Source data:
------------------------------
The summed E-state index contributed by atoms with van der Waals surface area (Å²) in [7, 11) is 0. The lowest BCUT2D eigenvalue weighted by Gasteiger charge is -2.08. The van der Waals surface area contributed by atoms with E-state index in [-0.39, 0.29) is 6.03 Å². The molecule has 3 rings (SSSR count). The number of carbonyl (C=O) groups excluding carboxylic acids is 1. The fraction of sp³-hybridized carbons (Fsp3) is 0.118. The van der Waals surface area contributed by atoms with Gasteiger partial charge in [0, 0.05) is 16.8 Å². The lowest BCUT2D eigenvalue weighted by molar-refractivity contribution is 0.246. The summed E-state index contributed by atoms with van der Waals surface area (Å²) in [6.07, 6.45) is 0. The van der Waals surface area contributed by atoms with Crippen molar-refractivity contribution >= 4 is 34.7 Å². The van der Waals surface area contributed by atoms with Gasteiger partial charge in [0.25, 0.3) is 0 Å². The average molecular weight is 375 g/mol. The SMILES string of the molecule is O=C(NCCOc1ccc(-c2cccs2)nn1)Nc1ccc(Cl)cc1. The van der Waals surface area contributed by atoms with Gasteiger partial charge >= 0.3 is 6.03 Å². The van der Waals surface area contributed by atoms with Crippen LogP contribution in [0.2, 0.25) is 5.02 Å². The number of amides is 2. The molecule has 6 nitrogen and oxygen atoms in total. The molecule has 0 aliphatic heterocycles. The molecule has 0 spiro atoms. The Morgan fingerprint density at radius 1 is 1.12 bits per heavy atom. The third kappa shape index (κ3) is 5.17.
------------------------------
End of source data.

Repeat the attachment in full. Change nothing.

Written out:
The summed E-state index contributed by atoms with van der Waals surface area (Å²) in [7, 11) is 0. The lowest BCUT2D eigenvalue weighted by Gasteiger charge is -2.08. The van der Waals surface area contributed by atoms with E-state index in [-0.39, 0.29) is 6.03 Å². The molecule has 3 rings (SSSR count). The number of carbonyl (C=O) groups excluding carboxylic acids is 1. The fraction of sp³-hybridized carbons (Fsp3) is 0.118. The van der Waals surface area contributed by atoms with Gasteiger partial charge in [0, 0.05) is 16.8 Å². The lowest BCUT2D eigenvalue weighted by molar-refractivity contribution is 0.246. The summed E-state index contributed by atoms with van der Waals surface area (Å²) in [6.07, 6.45) is 0. The van der Waals surface area contributed by atoms with Crippen molar-refractivity contribution >= 4 is 34.7 Å². The van der Waals surface area contributed by atoms with Gasteiger partial charge in [0.25, 0.3) is 0 Å². The average molecular weight is 375 g/mol. The SMILES string of the molecule is O=C(NCCOc1ccc(-c2cccs2)nn1)Nc1ccc(Cl)cc1. The van der Waals surface area contributed by atoms with Gasteiger partial charge >= 0.3 is 6.03 Å². The van der Waals surface area contributed by atoms with Crippen LogP contribution in [0.2, 0.25) is 5.02 Å². The number of amides is 2. The molecule has 6 nitrogen and oxygen atoms in total. The molecule has 0 aliphatic heterocycles. The molecule has 0 spiro atoms. The Morgan fingerprint density at radius 1 is 1.12 bits per heavy atom. The third kappa shape index (κ3) is 5.17.